RACQUET TECHNOLOGY (BABOLAT, VOLKL, YONEX, WILSON)
This is part two of racquet technology. Last time I took a look at Dunlop, Head and
Princeâ€™s latest innovations and how they are suppose to improve your game.
BABOLAT â€“ The string company which introduced their racquet line only a few
short years ago have taken the industry by storm. Babolat racquets have the woofer
system. The grommets of the racquet are rounded and made of shock absorbing
material. This is suppose to allow better string movement (like the Wilson rollers)
which increases the sweet spot and dampen the frame vibration. Babolat also came
up with Carbon Nanotubes (NCT) that are 10 times stiffer than regular graphite. There
only 4 grades of graphite and this falls into the high modulus category like Wilsonâ
€™s Hyper Carbon. Babolatâ€™s newest technology is Aero Modular, in which the
frame has different shapes in various areas to help with control, power and swing
VOLKL - The Catapult series of racquets have graphite springs in the grommets that
provide additional power and feel. The springs are compress upon impact and then
spring back into position to help â€œcatapultâ€� the ball off the strings. Now they have
introduces the â€œV-engineâ€� which is a â€œVâ€� shaped throat that is said to
increase power and torsional stability. They say that this makes the throat stronger (for
power) and the main strings longer (for control).
YONEX â€“ Muscle Power is the originator of the rounded grommets to increase
power & sweet spot size. Now to minimize frame vibration, Yonex introduced V-con
technology. The combination of â€œgraphite, a ceramic alloy and an innovative new
elasticâ€� tunes the vibration frequency to 150Hz instead of regular racquets at 170Hz.
The RD series have â€œisometricâ€� shaped frames to increase stability and power.
Yonex also incorporates titanium in most of their frames.
WILSON â€“ The â€œProfileâ€� was the first wide body tennis racquet that changed
the shape of the frame to increase stiffness and power. The â€œHammerâ€� was
next which took a light weight racquet and put the weight toward the head producing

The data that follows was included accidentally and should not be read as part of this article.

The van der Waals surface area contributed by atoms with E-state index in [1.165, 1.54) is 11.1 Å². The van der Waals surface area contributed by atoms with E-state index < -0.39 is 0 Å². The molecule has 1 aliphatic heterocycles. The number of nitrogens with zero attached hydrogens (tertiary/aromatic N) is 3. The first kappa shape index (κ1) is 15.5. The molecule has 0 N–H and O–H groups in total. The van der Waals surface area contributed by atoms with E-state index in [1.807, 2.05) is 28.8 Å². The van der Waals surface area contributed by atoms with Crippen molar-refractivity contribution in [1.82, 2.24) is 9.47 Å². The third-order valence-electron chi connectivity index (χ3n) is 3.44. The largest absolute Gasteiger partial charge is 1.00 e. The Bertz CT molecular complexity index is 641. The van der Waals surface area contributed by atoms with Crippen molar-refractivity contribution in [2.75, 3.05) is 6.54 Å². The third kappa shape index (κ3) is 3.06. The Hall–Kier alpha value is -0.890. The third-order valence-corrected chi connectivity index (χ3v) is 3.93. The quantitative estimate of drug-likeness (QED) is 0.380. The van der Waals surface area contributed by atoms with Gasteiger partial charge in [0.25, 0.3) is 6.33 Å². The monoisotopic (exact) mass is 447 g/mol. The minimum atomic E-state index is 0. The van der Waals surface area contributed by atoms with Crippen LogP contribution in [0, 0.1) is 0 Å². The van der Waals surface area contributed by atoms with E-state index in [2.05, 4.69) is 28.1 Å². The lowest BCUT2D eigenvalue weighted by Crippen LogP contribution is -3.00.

more power. Hyper Carbon is a marketing term for high modulus graphite which is the
best grade of graphite. The â€œRollersâ€� racquet had actual rollers along the side of
the frame. The string went over the roller and was suppose to increase the sweet spot
size by having the rollers move with the string upon ball contact. Roller technology was
â€œrolled overâ€� in one year and has disappeared. A two part racquet glued them
together between â€œIso-zorbâ€� a polymer and came up with the â€œTriadâ€�
sandwich. The Triadâ€™s were mainly for shock absorbing. To me the best innovation
Wilson had was adding Kevlar to the Pro Staff give them less shock and more feel. The
Wilson Classic Pro Staff 6.1 was the worldâ€™s best seller for many years and Wilson
is still using Kevlar in the Nsix-one racquet. Now it has the â€œN Codeâ€� racquet.
The nano-technology process in which nano-sized silicon dioxide crystals permeate
the voids between carbon fiber reinforcing the molecular structure of the frame is
suppose to increase the stiffness and thus the power of the frames. Wilson combines
the Triad suppression system with N-Coded technology in some frames.
Racquet technology will continue to push the boundaries of physics and human
limitations. What will they think of next?
Doug Hofer, USPTA & USRSA Certified April 4, 2005